Summer Sale! Get unlimited digital access for 13 weeks for $13.
Readers Respond
News Opinion Readers Respond

Standardized tests have their uses in college admissions

Op-ed contributor Carlene Buccino's argument against the objectivity of SAT scores is compelling but flawed ("The best test scores money can buy," Dec. 13). There is a robust literature that supports the use of SAT scores in the admissions process.

Generally, institutions of higher learning are well-versed regarding literature that suggests the cultural, socio-economic and gender biases of the SAT and other standardized exams. In fact, some institutions tier the SAT bottom-line in adherence to the literature.

In essence, when the literature supports a lower average score for a given cohort of applicants, the institution reduces the score necessary for admission. While this may outwardly appear as favoritism (by lowing standards), it is a practice supported by the data.

Research suggests that the best predictors of college-level and graduate school performance are grade point average, the predominant factor, coupled with standardized test scores. When SAT scores are coupled with GPA, the ability to predict performance is greatly improved.

When 30,000 high school students are applying for admission, having an SAT bottom line assists in the process of discovering "worthwhile" applicants, in the sense of people who fit the unique brand of an institution. For example, an art student applying to a technical school may not be an ideal fit for either the student or the institution.

There is also an experiential value to completing standardized exams prior to undergraduate studies. An ever growing volume of undergraduates are continuing their education, moving onto graduate and/or professional school. Numerous studies support experience/exposure results in improved scores. Translation: If you take the SAT now, you may be better prepared for the GRE, MCAT, etc.

Given the data, accepting a student with higher SAT scores is logical for many institutions. As the ability to predict student performance improves, so does the ability to predict graduation rates, students who will continue their education into graduate school, and more. It is an intellectual arms-race for the best students, who in turn become the best alumni.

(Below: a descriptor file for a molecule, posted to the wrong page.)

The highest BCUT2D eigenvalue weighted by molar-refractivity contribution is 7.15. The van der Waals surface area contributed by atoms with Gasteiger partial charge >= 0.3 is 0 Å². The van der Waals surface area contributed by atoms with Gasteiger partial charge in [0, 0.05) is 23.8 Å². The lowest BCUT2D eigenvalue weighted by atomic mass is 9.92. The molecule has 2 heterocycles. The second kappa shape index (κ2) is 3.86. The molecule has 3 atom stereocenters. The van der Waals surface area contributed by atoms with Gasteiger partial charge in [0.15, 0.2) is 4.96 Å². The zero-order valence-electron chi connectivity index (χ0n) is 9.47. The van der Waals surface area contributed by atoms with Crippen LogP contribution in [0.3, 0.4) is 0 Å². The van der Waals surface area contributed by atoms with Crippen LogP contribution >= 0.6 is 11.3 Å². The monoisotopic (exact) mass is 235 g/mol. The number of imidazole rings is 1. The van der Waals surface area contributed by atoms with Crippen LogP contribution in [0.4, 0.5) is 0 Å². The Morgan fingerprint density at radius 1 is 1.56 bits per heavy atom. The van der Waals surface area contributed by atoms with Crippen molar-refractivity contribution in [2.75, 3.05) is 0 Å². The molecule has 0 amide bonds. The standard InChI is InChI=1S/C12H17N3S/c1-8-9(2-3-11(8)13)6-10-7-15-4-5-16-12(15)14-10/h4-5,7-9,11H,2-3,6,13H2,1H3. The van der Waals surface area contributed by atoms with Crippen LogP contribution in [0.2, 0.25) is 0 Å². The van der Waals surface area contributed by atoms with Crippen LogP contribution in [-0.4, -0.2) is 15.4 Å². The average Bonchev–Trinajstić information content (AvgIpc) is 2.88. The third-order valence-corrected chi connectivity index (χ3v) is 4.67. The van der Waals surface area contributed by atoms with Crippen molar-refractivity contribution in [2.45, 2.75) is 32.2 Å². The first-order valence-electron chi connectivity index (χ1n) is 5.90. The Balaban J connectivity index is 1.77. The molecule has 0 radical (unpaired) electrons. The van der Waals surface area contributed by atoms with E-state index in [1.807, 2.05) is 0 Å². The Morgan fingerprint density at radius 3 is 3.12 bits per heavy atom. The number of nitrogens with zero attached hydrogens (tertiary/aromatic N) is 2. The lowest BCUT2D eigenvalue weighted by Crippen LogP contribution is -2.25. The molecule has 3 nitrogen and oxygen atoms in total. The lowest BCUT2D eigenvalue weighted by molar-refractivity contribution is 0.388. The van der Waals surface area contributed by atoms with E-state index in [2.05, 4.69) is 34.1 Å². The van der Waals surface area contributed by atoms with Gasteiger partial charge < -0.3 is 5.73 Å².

Beyond academia, licensure exams and certifications are necessary in a number of industries. As a result, the ability to perform on standardized exams is critical. While one cannot directly equate performance on the SAT to performance on the Medical Boards or similar exams, exposure is still a piece of the puzzle.

Think about it. Would you want a physician who could not pass the minimum standards of their field?

Derek H. Trott

Copyright © 2015, The Baltimore Sun
Related Content
  • The victims of violence

    The victims of violence

    Regarding your recent front-page reports on the victims of violence — one on the Freddie Gray case, the other of the 45 murder victims in July — as mind-boggling as these stories were, my first thought was that "black lives matter," "all lives matter" no matter how they were killed or by whom.

  • Let teachers teach, not test

    Let teachers teach, not test

    In the recent commentary by Betty Weller and Elizabeth Ysla Leight ("Less testing, more learning," Sept. 1), the authors observe that "students spend an excessive amount of time taking and preparing for standardized tests." In fact, they relate in Carroll County "tests were scheduled for all but...

  • Have we grown numb to the deaths of our fellow citizens?

    Have we grown numb to the deaths of our fellow citizens?

    The Sun cover story that profiled the 45 people murdered in July enabled readers to see that behind the statistics were real people, most of whom had families and friends who loved them, and some of whom died simply because they were in the wrong place at the wrong time ("45 murders in 31 days...

  • Marilyn Mosby is just another grandstanding politician

    Marilyn Mosby is just another grandstanding politician

    I have several points of disagreement with letter writer Kweisi Mfume's recent assessment of Baltimore City State's Attorney Marilyn Mosby ("Mfume: Sun is too quick to judge Mosby," Aug. 28).

  • Mandel's other side

    Mandel's other side

    Thank you for your editorial regarding Marvin Mandel and exposing the other side of the coin before too many people move for beatification ("The Mandel legacy," Sept. 1).

  • Could the old city jail become a tourist site?

    Could the old city jail become a tourist site?

    Following the announcement of Gov. Larry Hogan's closure of the Baltimore City Detention Center, local journalists and residents alike have praised the shutdown, noting its inadequate infrastructure ("Gov. Hogan announces 'immediate' closure of Baltimore jail," July 30).